After the bitter 2012 contract battle that led to a month-long lockout for musicians, ISO cites a string of successes, including three straight years of budget surpluses and major growth in ticket sales and fundraising.

Fort Worth needs to discover Indy's secret.

Thursday, September 15, 2016

One person making a difference

In comparing the contractual problems of the Ft. Worth Symphony and those past in Atlanta and Minneapolis (the Minnesota Orchestra), there are striking similarities: entrenched management and board-controlled media come to mind. Of course, both Atlanta and Minnesota ended in ugly and extended lockouts. However, in both cases there was a major difference.

Donald Runnicles and Robert Spano
(photo Jeff Roffman)
In Atlanta, Music Director Robert Spano AND Principal Guest Conductor Donald Runnicles both spoke out on the side of the players. Their joint letter to the ASO management said, in part, “We ask the board and management to acknowledge the sacrifice the musicians have already made, and to examine other ways and areas to establish sustainability.” Spano went one step further in an interview with the Washington Post, "This is not a normal labor dispute. “This is a question of whether Atlanta wishes to preserve its legacy of having a great orchestra or having a minor league orchestra. It’s not a question of payroll or health care or anything else. It’s a question of: Will Atlanta remain an important, major league orchestra?"

Osmo Vanska
Finnish conductor Osmo Vanska, Music Director of the Minnesota Orchestra, went one step further: he resigned after that orchestra's lockout had lasted a year (it would eventually eat up 16 months). During that time, he came back to lead "The Musicians of the Minnesota Orchestra" in three sold-out concerts (only two were originally scheduled). When the dust had finally settled, the New York Times reported:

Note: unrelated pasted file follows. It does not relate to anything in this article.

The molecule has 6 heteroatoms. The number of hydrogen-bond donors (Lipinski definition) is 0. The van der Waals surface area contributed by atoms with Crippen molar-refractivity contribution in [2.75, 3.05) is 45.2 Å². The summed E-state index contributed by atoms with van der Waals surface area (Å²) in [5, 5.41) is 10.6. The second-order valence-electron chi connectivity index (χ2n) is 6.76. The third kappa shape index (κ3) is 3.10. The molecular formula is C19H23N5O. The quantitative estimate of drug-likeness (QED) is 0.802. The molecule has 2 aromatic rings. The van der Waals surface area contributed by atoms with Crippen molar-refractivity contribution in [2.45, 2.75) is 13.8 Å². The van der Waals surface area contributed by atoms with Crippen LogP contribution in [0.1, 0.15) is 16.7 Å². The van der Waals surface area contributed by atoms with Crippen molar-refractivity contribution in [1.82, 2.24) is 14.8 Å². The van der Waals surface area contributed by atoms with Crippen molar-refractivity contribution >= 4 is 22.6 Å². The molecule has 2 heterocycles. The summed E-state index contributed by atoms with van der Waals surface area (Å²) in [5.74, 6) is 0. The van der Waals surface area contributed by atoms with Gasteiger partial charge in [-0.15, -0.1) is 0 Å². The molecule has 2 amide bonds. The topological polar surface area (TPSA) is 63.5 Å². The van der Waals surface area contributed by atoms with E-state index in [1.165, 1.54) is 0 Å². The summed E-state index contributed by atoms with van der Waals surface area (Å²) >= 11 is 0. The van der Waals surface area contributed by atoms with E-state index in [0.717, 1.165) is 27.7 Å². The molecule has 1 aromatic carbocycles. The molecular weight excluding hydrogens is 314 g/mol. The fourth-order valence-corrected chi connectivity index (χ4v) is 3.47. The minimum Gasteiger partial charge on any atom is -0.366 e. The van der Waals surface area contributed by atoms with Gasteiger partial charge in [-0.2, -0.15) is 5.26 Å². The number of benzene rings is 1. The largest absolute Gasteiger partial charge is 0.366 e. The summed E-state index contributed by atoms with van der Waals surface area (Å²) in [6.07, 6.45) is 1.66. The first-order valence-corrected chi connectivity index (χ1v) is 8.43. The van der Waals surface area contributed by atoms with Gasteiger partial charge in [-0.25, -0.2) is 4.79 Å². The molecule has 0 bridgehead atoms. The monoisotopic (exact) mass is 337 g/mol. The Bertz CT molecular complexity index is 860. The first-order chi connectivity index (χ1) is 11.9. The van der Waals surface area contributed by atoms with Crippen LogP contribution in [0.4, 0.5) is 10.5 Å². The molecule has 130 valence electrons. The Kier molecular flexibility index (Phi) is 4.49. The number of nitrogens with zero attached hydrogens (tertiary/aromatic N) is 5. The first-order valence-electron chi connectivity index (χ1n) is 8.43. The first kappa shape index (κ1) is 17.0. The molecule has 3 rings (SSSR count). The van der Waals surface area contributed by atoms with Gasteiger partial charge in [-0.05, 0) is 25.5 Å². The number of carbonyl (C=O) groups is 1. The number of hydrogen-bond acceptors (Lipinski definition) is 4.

He (Vanska) served an ultimatum, threatening that if the lockout were not lifted in time for the current season, he would resign; as good as his word, he did. He conducted the locked-out players in concerts that they themselves organized. And he engaged in what some have called slash-and-burn tactics, dropping little verbal bombshells aimed especially at the president, Mr. Henson, essentially demanding his resignation.

Even now, he says that he and Mr. Henson “are not going to work together” in the four months that remain of Mr. Henson’s tenure. Mr. Henson said, “I will continue to collaborate with colleagues in whatever way best serves the organization in the months ahead.”

Does Mr. Vanska regret any of those tactics?

“I felt then, and the feeling is still strong,” he said, “that the orchestra needed me and I needed the orchestra.”

He finds positive aspects in the current situation: “a once-in-a-lifetime opportunity.” More people know about the orchestra than ever did before, he said, and the players have learned some of what they can accomplish through their own resources.

“It will take time to rebuild,” Mr. Vanska said, “but it might be a surprisingly short time.”

“Maybe this had to happen to give us the idea that we must find something,” he added, “some way to work together.”

Note: Vanska returned to the helm and recently led the orchestra in a highly-touted European tour.